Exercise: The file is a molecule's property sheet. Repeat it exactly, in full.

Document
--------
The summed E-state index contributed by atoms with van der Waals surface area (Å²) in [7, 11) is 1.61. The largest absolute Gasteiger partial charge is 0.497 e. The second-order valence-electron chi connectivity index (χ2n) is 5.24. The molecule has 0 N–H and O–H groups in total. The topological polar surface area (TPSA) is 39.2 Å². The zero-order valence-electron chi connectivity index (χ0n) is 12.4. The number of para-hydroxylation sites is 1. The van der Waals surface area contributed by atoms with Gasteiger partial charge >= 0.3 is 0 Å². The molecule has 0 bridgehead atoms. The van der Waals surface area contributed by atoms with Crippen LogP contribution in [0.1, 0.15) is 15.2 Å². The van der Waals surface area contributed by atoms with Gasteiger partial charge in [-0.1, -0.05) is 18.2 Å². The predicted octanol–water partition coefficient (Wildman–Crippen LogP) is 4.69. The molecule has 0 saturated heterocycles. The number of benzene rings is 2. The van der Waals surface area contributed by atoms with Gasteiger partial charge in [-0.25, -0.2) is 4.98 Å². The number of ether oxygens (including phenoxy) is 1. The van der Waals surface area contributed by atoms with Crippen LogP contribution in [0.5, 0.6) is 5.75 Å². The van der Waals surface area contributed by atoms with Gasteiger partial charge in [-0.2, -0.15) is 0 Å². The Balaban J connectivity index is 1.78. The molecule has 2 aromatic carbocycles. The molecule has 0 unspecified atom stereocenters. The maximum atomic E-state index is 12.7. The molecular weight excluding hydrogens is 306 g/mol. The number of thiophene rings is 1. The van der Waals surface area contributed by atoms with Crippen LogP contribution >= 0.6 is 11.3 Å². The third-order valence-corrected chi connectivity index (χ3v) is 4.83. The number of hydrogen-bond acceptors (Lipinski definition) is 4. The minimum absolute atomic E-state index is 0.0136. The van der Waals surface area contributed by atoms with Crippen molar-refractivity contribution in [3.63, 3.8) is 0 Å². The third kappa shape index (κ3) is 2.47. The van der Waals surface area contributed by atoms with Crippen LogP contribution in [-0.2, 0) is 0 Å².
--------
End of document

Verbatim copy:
The summed E-state index contributed by atoms with van der Waals surface area (Å²) in [7, 11) is 1.61. The largest absolute Gasteiger partial charge is 0.497 e. The second-order valence-electron chi connectivity index (χ2n) is 5.24. The molecule has 0 N–H and O–H groups in total. The topological polar surface area (TPSA) is 39.2 Å². The zero-order valence-electron chi connectivity index (χ0n) is 12.4. The number of para-hydroxylation sites is 1. The van der Waals surface area contributed by atoms with Gasteiger partial charge >= 0.3 is 0 Å². The molecule has 0 bridgehead atoms. The van der Waals surface area contributed by atoms with Crippen LogP contribution in [0.1, 0.15) is 15.2 Å². The van der Waals surface area contributed by atoms with Gasteiger partial charge in [-0.1, -0.05) is 18.2 Å². The predicted octanol–water partition coefficient (Wildman–Crippen LogP) is 4.69. The molecule has 0 saturated heterocycles. The number of benzene rings is 2. The van der Waals surface area contributed by atoms with Gasteiger partial charge in [-0.25, -0.2) is 4.98 Å². The number of ether oxygens (including phenoxy) is 1. The van der Waals surface area contributed by atoms with Crippen LogP contribution in [0.5, 0.6) is 5.75 Å². The van der Waals surface area contributed by atoms with Gasteiger partial charge in [-0.2, -0.15) is 0 Å². The Balaban J connectivity index is 1.78. The molecule has 2 aromatic carbocycles. The molecule has 0 unspecified atom stereocenters. The maximum atomic E-state index is 12.7. The molecular weight excluding hydrogens is 306 g/mol. The number of thiophene rings is 1. The van der Waals surface area contributed by atoms with Crippen LogP contribution >= 0.6 is 11.3 Å². The third-order valence-corrected chi connectivity index (χ3v) is 4.83. The number of hydrogen-bond acceptors (Lipinski definition) is 4. The minimum absolute atomic E-state index is 0.0136. The van der Waals surface area contributed by atoms with Crippen molar-refractivity contribution in [3.63, 3.8) is 0 Å². The third kappa shape index (κ3) is 2.47. The van der Waals surface area contributed by atoms with Crippen LogP contribution in [-0.2, 0) is 0 Å².